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A rainwater tank installed at home could save you a lot of grief in the event of a full-scale emergency.
In the Wellington region, the bulk water mains cross the Wellington Fault six times, so it could take a long time to fix pipe breaks not only in the mains but also in the local water pipes.
“Our civil defence people recommend that, at the very least, every household should have stored three litres of water per person per day for three days, just for drinking,” says Deputy Chair, Greater Wellington Regional Council, Peter Glensor. “However, as you’ll need more water for cooking and hygiene, we recommend storing at least 20 litres per person per day.”
This would require a family of four needing 3,200 litres of water, if the water supply was cut off for 40 days.
“You’d need a lot of containers to store that much water,” Councillor Glensor says. “As a full-scale disaster could disrupt water supply for weeks or even months, we encourage people to think about installing rainwater tanks on their properties.”
“Having a rainwater tank attached to the guttering system on the roof of your house would ensure your tank would get replenished every time it rained and means, if there was a problem with water supply, you wouldn’t have to line up for hours at a collection point and carry your water home.”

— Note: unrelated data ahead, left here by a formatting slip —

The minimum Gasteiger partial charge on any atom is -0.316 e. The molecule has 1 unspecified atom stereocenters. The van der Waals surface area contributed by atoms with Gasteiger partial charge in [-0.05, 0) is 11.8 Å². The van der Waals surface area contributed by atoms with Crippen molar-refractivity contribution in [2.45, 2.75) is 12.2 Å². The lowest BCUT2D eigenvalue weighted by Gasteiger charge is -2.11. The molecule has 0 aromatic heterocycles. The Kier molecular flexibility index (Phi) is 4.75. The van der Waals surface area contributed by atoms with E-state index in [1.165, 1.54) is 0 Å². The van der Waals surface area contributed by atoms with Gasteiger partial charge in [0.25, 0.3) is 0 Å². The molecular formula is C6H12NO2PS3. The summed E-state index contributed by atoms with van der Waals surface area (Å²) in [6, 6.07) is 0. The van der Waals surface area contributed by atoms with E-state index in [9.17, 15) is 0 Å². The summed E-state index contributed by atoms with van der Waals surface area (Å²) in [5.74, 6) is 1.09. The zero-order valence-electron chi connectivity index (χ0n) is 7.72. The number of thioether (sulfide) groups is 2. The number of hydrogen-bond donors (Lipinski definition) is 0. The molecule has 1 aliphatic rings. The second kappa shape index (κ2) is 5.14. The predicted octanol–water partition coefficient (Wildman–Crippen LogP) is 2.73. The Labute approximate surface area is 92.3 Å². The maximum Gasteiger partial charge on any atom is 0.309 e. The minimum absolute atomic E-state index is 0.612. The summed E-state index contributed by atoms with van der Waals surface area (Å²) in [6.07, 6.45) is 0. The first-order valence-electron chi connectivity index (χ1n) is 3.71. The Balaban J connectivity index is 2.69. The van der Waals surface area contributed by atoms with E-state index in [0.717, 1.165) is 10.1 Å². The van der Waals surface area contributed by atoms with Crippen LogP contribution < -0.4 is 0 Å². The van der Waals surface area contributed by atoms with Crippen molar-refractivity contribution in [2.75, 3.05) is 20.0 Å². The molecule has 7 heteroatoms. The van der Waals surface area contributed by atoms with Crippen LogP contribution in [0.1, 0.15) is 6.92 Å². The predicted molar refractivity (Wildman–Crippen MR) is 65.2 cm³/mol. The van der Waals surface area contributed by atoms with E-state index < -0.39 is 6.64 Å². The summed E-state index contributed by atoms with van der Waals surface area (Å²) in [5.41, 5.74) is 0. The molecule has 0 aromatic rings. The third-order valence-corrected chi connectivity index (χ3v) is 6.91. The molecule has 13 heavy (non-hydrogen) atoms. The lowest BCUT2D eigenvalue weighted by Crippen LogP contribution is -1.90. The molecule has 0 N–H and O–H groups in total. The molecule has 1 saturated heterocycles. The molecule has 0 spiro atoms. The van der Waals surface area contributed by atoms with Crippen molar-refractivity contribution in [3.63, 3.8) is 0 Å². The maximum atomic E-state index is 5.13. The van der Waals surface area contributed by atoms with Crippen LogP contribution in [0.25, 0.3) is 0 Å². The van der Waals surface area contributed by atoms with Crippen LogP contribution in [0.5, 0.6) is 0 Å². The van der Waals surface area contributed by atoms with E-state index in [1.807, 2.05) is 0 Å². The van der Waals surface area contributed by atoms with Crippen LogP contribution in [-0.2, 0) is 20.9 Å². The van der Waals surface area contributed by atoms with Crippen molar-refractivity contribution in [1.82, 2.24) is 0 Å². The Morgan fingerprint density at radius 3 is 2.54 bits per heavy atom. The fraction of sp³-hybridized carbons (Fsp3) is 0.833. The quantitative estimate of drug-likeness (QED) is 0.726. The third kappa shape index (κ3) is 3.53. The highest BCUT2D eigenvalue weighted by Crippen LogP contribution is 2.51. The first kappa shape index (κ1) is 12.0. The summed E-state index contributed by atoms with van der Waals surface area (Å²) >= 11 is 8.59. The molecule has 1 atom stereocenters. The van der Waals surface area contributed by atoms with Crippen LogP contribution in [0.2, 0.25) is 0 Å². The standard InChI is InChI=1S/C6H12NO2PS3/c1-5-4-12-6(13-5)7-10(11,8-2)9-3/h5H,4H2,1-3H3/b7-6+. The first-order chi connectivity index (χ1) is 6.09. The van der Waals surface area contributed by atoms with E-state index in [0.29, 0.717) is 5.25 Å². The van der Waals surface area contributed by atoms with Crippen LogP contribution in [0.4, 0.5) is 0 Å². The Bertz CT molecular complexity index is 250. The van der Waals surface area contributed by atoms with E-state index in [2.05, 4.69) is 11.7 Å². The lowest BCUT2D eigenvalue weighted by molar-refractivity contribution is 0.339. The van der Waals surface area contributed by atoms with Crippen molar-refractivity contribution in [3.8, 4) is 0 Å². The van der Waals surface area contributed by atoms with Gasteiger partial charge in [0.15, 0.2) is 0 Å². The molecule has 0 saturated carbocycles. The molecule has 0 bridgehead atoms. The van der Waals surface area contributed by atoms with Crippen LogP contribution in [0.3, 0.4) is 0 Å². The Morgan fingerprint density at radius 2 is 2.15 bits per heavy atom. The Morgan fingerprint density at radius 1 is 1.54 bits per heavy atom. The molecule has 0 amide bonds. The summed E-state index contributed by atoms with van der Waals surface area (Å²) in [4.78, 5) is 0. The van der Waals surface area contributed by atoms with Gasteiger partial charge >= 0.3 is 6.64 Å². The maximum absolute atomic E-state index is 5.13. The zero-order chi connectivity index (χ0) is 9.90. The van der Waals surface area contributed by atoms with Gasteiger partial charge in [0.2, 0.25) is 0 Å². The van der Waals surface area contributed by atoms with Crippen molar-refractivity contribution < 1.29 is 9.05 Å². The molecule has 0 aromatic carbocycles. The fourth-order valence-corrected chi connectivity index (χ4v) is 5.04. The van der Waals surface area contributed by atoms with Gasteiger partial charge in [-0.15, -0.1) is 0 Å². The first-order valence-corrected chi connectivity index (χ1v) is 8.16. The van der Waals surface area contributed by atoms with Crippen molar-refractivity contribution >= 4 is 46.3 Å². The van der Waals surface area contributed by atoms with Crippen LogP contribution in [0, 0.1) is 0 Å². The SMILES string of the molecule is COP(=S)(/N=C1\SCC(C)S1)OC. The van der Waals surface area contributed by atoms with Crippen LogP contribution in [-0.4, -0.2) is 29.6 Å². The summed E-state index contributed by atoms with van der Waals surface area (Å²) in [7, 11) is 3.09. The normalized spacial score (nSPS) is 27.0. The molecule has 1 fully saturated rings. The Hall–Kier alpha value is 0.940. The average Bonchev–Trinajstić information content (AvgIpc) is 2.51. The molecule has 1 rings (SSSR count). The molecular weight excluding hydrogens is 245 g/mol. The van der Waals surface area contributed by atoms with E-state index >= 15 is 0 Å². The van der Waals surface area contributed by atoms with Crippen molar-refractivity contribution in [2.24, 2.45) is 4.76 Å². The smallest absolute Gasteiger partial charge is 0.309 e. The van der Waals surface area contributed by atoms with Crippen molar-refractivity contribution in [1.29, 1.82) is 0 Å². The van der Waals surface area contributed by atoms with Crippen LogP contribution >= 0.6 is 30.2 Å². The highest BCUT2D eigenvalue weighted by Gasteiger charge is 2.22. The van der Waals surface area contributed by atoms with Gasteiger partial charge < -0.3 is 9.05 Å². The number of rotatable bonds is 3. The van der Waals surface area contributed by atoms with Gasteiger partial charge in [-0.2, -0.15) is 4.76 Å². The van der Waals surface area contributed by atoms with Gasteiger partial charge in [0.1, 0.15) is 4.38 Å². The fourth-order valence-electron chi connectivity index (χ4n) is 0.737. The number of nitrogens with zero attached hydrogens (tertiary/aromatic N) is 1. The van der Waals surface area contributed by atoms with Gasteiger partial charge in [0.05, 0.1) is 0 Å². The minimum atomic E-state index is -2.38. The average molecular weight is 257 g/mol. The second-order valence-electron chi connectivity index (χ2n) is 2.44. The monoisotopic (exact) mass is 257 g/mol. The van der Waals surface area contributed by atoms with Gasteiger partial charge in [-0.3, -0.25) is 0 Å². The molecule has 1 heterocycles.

Setting up a rainwater tank for emergency water storage can be relatively cheap and easy. And, unless they’re connected to a toilet or laundry, tanks don’t usually require a building consent or need to be installed by a qualified tradesman.
“A basic rainwater tank is pretty easy to install,” Mr Glensor says. “And having a tank like this on your property ensures you have your own source of water even if the water supply system isn’t working.”
“It’s really important we are as prepared as possible for a natural disaster. We cannot afford to be complacent.”
See information on rainwater tanks (including where to buy them).